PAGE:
Getting an iPhone 11 Pro

The gorgeous midnight green iPhone 11 Pro fits perfectly on my small hands. More than its looks and manageable size, the iPhone 11 Pro features a new triple-camera system that provides a pro-level camera experience with an ultra-wide, wide and telephoto camera, delivering huge changes to low-light photography with night mode and the highest quality video on a smartphone. Nothing is groundbreaking with the setup, but if you are an iPhone user and a postpaid subscriber with a retention plan, you could consider upgrading to the newest iPhone series like I did.

Why did I even consider the upgrade? Aside from being a loyal iPhone user, the improved camera and longer battery life appealed to me. As an active social user, I need a powerful phone with a large storage space for videos and casual photography. Apple’s A13 Bionic chip brings an unprecedented leap in battery life, with iPhone 11 Pro offering to four more hours of battery life in a day than iPhone Xs while iPhone 11 Pro Max offers five hours more than iPhone Xs Max.

Not everyone has the cash to pay the unit in full. An iPhone 11 at 64 GB sells at P 47,990, while the most expensive iPhone 11 Pro Max at 512 gigabytes (GB) is P 95,990. “The 512 GB price is like the Mac laptop,” my sister exclaimed. I justified that I use the iPhone more than my laptop. Though I am a postpaid subscriber for both major carriers, I use Globe more often. As a Globe subscriber for 20 years, I expected more discount. But no, the special cashout rates for re-contracting customers is the same for all.

Globe announced that “if you are a current Globe Postpaid customer who will renew your plan, you could enjoy a P2,400-discount on the cashout if you’re on ThePLAN 1799 and up, or a P1,200-discount on the cashout for other plans.” With ThePLAN 1999 plan, I pay a cashout price of around 63 percent of the local retail price of P89,990 for an iPhone pro 512 GB.

Do I think re-contracting is worth it? I could only speak as a Globe subscriber. A retention plan means getting locked to a carrier for two years, but this is a non-issue since Globe has been my primary carrier since 1999. You just need to know that the remaining balance of the iPhone is not exactly subsidized by Globe. I am paying part of the phone on my monthly plan.

It doesn’t seem obvious unless you compare the retention plan with a SIM only plan. If I renew to the P 1999 SIM only plan, it gives a higher monthly data allocation of 32 GB instead of the 16 GB with the ThePLAN 1999. This includes an additional P600 in consumable value. My mobile data consumption doesn’t even reach 16 GB a month. In fact, I have 24 GB excess data rolled over for two more months. A retention plan is worth it if one does not have enough cash to pay for the unit and you don’t mind a lesser data allocation.

Portrait mode taken from the iPhone 11 pro. Holding an iPhone 11

Another drawback with a retention plan for iPhone 11, Xs or XR is that the dual sim capability with a nano-SIM and the embedded Subscriber Identification Module (or eSIM) is locked with your carrier. To use two different carriers, your iPhone must be unlocked. I tried the eSIM in the unlocked iPhone Xs and I didn’t get a good signal in the mountains, so I reverted to the physical SIM.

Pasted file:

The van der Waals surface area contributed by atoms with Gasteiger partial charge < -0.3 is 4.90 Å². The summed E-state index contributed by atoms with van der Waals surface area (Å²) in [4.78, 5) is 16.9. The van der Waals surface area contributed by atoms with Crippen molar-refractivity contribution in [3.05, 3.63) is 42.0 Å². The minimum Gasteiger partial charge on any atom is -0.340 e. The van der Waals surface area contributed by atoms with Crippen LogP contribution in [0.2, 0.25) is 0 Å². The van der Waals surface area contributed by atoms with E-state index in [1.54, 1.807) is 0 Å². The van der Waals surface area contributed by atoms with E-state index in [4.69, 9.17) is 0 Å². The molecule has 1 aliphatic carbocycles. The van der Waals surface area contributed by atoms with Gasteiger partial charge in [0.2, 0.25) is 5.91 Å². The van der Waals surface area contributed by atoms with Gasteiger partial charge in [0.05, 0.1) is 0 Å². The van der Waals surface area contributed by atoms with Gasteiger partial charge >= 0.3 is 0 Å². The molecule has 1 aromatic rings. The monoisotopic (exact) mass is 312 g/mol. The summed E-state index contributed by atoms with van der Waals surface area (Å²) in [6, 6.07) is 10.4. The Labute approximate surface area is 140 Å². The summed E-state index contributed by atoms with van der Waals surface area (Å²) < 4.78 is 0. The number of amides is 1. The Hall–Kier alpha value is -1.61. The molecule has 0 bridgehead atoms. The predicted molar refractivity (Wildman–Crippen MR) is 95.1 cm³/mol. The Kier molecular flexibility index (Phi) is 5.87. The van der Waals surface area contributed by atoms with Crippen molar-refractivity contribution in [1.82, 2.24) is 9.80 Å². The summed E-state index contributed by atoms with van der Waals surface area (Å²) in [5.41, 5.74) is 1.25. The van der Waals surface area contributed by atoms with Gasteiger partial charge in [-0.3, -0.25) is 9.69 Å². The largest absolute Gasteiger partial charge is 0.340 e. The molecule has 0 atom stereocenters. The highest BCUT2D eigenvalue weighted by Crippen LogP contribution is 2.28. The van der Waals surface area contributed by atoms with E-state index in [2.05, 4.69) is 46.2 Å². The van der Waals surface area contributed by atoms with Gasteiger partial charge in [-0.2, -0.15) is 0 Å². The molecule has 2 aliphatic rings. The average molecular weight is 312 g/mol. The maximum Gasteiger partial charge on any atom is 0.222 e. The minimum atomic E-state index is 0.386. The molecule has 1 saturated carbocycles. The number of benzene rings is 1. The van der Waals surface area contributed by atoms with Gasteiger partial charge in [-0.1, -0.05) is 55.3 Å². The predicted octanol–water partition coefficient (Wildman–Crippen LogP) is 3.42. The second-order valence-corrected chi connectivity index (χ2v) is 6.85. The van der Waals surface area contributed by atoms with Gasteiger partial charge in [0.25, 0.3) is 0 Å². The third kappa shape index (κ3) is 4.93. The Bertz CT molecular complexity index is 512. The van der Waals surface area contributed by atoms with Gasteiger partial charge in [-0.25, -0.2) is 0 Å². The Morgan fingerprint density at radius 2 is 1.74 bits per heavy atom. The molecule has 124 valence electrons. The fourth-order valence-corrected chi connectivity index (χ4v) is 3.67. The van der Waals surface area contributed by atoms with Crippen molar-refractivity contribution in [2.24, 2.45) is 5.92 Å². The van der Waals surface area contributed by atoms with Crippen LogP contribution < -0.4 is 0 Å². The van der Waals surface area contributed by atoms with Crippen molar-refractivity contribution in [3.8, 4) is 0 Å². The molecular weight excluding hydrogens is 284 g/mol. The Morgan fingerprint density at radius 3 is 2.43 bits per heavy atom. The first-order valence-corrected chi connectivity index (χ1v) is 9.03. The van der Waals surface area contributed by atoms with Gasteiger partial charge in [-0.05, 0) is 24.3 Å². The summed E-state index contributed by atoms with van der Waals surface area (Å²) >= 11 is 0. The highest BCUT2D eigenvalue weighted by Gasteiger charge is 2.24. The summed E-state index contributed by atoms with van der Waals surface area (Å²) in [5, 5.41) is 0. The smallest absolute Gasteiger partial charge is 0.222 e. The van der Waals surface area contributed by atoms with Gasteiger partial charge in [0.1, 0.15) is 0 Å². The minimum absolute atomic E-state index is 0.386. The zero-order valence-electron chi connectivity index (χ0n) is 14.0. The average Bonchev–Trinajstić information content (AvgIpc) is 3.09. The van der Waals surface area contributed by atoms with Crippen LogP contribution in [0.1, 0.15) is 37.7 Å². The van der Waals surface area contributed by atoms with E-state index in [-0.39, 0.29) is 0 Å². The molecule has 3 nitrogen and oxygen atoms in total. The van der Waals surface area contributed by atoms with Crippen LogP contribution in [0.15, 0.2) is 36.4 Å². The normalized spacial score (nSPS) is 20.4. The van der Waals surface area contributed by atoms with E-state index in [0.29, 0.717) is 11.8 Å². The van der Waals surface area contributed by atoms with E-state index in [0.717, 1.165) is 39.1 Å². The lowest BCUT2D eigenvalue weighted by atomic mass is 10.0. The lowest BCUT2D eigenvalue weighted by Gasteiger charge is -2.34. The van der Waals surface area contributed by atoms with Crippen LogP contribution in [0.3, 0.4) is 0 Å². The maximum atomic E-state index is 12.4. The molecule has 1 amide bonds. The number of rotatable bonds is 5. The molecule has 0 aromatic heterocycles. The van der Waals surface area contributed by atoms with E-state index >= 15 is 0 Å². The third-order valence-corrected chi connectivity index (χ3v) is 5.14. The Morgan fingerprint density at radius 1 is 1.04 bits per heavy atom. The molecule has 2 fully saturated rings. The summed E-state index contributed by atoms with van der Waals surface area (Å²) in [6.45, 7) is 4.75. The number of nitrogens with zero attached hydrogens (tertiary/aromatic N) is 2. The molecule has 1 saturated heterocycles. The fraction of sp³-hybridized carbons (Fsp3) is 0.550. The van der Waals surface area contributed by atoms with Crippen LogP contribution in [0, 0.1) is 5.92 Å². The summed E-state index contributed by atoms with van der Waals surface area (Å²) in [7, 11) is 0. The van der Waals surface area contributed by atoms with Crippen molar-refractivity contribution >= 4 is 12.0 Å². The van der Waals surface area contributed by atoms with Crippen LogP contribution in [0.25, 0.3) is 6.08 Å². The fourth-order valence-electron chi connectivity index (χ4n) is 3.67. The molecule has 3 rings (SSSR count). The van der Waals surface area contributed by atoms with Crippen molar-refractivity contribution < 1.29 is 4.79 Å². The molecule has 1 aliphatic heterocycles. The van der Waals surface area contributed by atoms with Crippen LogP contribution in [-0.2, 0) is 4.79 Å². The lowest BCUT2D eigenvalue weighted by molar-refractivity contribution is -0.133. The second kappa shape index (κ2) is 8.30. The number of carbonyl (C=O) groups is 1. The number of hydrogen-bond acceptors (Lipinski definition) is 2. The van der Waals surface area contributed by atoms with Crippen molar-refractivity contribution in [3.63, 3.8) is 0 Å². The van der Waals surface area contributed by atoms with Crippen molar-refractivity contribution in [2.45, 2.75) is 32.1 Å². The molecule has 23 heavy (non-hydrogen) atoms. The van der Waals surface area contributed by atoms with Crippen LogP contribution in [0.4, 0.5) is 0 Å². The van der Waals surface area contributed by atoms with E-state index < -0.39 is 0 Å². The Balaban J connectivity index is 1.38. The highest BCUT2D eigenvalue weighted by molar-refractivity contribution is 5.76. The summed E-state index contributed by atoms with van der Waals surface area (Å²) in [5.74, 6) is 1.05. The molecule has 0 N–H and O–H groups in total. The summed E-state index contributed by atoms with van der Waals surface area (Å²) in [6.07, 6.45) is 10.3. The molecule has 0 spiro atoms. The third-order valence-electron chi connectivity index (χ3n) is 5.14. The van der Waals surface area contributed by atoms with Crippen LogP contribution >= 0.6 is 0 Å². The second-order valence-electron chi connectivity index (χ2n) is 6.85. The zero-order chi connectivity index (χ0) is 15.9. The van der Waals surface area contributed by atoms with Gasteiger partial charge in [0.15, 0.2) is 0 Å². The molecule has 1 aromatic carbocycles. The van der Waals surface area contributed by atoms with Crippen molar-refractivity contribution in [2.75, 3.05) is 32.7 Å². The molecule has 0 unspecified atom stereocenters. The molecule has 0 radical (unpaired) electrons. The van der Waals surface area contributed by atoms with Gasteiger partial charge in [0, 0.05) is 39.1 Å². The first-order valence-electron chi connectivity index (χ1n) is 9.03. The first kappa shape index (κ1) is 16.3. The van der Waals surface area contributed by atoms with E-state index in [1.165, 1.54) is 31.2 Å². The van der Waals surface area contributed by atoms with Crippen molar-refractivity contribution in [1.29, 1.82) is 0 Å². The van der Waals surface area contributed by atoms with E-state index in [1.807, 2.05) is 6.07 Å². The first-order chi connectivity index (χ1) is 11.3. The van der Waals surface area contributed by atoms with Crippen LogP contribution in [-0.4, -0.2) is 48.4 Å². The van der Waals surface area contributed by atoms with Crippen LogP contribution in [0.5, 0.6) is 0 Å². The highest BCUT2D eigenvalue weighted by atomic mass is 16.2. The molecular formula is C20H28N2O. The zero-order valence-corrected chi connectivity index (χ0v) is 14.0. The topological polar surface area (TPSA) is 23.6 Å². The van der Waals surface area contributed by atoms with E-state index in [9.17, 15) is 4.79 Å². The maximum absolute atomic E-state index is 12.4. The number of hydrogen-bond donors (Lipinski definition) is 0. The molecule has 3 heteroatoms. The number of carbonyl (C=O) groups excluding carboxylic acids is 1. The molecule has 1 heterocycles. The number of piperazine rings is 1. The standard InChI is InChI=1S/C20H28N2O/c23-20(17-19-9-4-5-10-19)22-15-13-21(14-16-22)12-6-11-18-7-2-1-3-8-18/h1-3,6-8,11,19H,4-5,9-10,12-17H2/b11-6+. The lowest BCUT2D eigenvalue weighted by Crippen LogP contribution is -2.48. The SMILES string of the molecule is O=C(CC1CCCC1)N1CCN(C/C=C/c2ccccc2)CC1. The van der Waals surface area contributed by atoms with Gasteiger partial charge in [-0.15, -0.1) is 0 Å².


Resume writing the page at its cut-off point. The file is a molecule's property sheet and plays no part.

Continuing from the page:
Aside from the special cashout rates for customers up for contract renewal, there are other payment options. A 36 months, 0-percent interest for both new and re-contracting customers is available. The Globe’s Handset Installment Plans is another payment option. If you don’t have a credit card, you could opt to pay for your iPhone 11 in installments starting with Globe’s Handset Installment Plan 1299 with 24 months lockout, charged to your monthly bill.

Past iPhone models were purchased from local Apple Authorized Resellers such as ElectroWorld and Switch even if the price is higher than the Hongkong units sold in Greenhills and elsewhere. Double check with the local Apple Authorized Service Provider like Beyond the Box Service Center, Greenhills if they cover units sold outside the Philippines.

There is a temptation to buy a cheaper iPhone whether online or from unauthorized resellers. iPhone 11 series carry different model numbers. Identifying the model number is important because each is assigned for a specific country/region and their modem and antenna setups are different.

Carlo Ople in a Facebook post last September 25, mentioned that “Telcos in the PH use Band 28 for 700mhz. Majority of the models circulating now in the gray market don’t support Band 28.” If the iPhone does not have the LTE Band 28, it doesn’t mean your phone won’t connect to LTE. If you’re just in the Central Business district, the non 700 models would do.

But there would be spots where a phone with 700 mhz would get better data, speeds, and signal.” Mine is the iPhone Pro A2215 which is the global release in almost all countries in Europe and Asia and supports LTE Band 28.

Is it worth it? If the camera and battery upgrade matters, then go for the iPhone Pro or Pro Max. Purchase from local carriers or Apple Authorized Resellers. Getting an unlocked iPhone is possible with attractive deals from major credit card companies such as the “buy now pay X months later” schemes. I would let you know what I think of the camera and battery life of my new iPhone. Those Slofies, Apple’s name for slow-motion selfies, need to be tested.


Originally published in Sunday Business & IT on October 27, 2019

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